MONTREAL — Before Game 5, Canadiens left wing Max Pacioretty talked about his disappointment at not being able to contribute to his team’s offense.
He confessed that Bruins captain Zdeno Chara had gotten the best of him in the first four contests and that he hadn’t been able to generate the time or space to get himself on track.
But he vowed that was going to change.
It wasn’t as if he was predicting a hat trick or anything, he was feeling as if his puck luck was missing and that eventually it would find him.
Pacioretty certainly had flashes Saturday in Game 5, picking up one assist, but on Monday night he broke through with one goal and one assist in the 4-0 victory as the Habs forced a deciding Game 7 on Wednesday in Boston.
Pacioretty said it wasn’t about individual efforts, it was that everyone on the team gave their all with the goal to keep playing.
“Everyone was on board,’’ said Pacioretty. “You saw that from the first shift. Everyone was skating. We’re a fast team and when we use our speed, we’re a frustrating team to play against. We were able to do that and, no passengers, everyone played their best tonight.’’
Center Lars Eller gave the Habs the lead just 2 minutes, 11 seconds into the action. Pacioretty made it a 2-0 game at 15:24 of the second and the Bruins were flailing.
Defenseman Nathan Beaulieu, who was playing in his first NHL playoff game, sprung Pacioretty by throwing the puck ahead and Pacioretty collected it and moved in on goalie Tuukka Rask with Chara chasing. Pacioretty’s shot beat Rask and the Canadiens were the driver’s seat.
“I just got a bounce. I’ve been waiting for my chance all series,’’ said Pacioretty. “I’ve just been waiting for my time to pitch in offensively.
“It bounced off two defenders and landed right on my stick and that’s the way it goes. I think it was the first time in the series we’ve been able to sustain some offensive-zone pressure. That really helps our confidence as a team. When everyone is pitching in and everyone’s skating it makes the game a lot easier.’’
Ironically, he said he wasn’t even sure he was going to get to the puck in time to turn it into a scoring chance.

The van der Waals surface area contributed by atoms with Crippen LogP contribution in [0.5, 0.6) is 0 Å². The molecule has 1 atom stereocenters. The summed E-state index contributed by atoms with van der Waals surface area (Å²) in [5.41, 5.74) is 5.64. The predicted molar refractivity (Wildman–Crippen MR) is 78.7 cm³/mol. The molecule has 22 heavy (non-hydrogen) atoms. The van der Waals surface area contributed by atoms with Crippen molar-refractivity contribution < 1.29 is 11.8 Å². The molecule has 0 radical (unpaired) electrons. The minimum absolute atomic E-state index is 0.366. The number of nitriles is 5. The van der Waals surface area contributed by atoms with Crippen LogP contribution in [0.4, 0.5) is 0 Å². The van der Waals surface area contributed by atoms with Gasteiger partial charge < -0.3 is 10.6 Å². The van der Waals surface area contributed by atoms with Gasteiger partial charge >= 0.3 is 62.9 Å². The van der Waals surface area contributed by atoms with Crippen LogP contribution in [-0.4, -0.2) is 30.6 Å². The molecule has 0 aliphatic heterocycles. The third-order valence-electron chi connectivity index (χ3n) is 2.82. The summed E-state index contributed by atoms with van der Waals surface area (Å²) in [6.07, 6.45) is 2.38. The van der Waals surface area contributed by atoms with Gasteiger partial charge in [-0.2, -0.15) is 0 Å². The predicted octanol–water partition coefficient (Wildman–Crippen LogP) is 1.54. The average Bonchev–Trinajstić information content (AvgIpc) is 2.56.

“I felt flat-footed and I saw the puck in front of me and I felt like I didn’t have too much speed or momentum,’’ he said. “But it was the same case for [Chara]. It was a great bounce for me.’’
Pacioretty said he didn’t have to think about what he was going to do. He just wanted to put the puck on net.
“I’ve tried to deke pretty often on Rask,’’ said Pacioretty, who receives scouting reports on his shooting strategy from backup goalie Peter Budaj. “I had tried to deke on [Rask] a handful of times, including this series, so I thought maybe a quick shot and, obviously, it worked.’’
Pacioretty said the difference for Montreal was the ability to cash in the scoring chances. For example, he said earlier in the same shift, just before he scored, Bruins center Patrice Bergeron had an opportunity at the other end to tie the game but goalie Carey Price kept it out.
“Carey came up with a huge save,’’ said Pacioretty. “Then we go the other way, get a bounce and score. Momentum is huge in the playoffs and I think our team built off that. Obviously, the fans helped out as well.’’
Although Pacioretty was frustrated earlier by the lack of points in the first five games (2), he felt he was able to build on what he did in Game 5.
“Obviously, you want to have it happen more often,’’ he said. “You want to help the team win and I feel like I did that tonight.’’
Another thing the Canadiens did was make Chara look mortal.
“Everyone’s human, you know,’’ said Pacioretty. “There’s no Superman out there. Everyone has good games and everyone has bad games.
“In the playoffs, especially, there’s so much momentum. You don’t want to single out one player, but you can relate that to my game.
“You get a bounce here or there and your confidence is sky high, so I’m sure it’s the same for everybody right now.’’